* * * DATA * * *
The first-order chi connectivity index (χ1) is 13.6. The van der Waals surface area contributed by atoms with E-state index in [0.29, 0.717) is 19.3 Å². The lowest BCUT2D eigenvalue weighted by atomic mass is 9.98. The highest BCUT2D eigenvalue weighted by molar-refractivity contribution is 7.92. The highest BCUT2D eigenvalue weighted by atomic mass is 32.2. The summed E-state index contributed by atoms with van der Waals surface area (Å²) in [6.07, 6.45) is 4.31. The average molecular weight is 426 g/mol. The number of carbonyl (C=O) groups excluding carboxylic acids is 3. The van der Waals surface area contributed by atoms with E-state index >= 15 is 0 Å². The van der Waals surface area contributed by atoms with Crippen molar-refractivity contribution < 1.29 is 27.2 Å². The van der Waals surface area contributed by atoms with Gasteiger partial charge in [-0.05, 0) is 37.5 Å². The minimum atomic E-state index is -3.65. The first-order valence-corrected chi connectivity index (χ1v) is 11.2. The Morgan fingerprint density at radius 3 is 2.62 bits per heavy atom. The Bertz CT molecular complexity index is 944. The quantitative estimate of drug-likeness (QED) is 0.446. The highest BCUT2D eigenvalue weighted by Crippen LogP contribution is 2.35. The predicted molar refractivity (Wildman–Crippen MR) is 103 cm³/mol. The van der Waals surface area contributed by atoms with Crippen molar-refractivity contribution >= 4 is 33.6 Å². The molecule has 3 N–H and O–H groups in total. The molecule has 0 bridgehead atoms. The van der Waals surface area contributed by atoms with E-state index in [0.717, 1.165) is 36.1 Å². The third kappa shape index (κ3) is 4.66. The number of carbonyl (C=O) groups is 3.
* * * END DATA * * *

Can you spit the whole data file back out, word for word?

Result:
The first-order chi connectivity index (χ1) is 13.6. The van der Waals surface area contributed by atoms with E-state index in [0.29, 0.717) is 19.3 Å². The lowest BCUT2D eigenvalue weighted by atomic mass is 9.98. The highest BCUT2D eigenvalue weighted by molar-refractivity contribution is 7.92. The highest BCUT2D eigenvalue weighted by atomic mass is 32.2. The summed E-state index contributed by atoms with van der Waals surface area (Å²) in [6.07, 6.45) is 4.31. The average molecular weight is 426 g/mol. The number of carbonyl (C=O) groups excluding carboxylic acids is 3. The van der Waals surface area contributed by atoms with E-state index >= 15 is 0 Å². The van der Waals surface area contributed by atoms with Crippen molar-refractivity contribution < 1.29 is 27.2 Å². The van der Waals surface area contributed by atoms with Gasteiger partial charge in [-0.05, 0) is 37.5 Å². The minimum atomic E-state index is -3.65. The first-order valence-corrected chi connectivity index (χ1v) is 11.2. The Morgan fingerprint density at radius 3 is 2.62 bits per heavy atom. The Bertz CT molecular complexity index is 944. The quantitative estimate of drug-likeness (QED) is 0.446. The highest BCUT2D eigenvalue weighted by Crippen LogP contribution is 2.35. The predicted molar refractivity (Wildman–Crippen MR) is 103 cm³/mol. The van der Waals surface area contributed by atoms with Crippen molar-refractivity contribution >= 4 is 33.6 Å². The molecule has 3 N–H and O–H groups in total. The molecule has 0 bridgehead atoms. The van der Waals surface area contributed by atoms with E-state index in [0.717, 1.165) is 36.1 Å². The third kappa shape index (κ3) is 4.66. The number of carbonyl (C=O) groups is 3.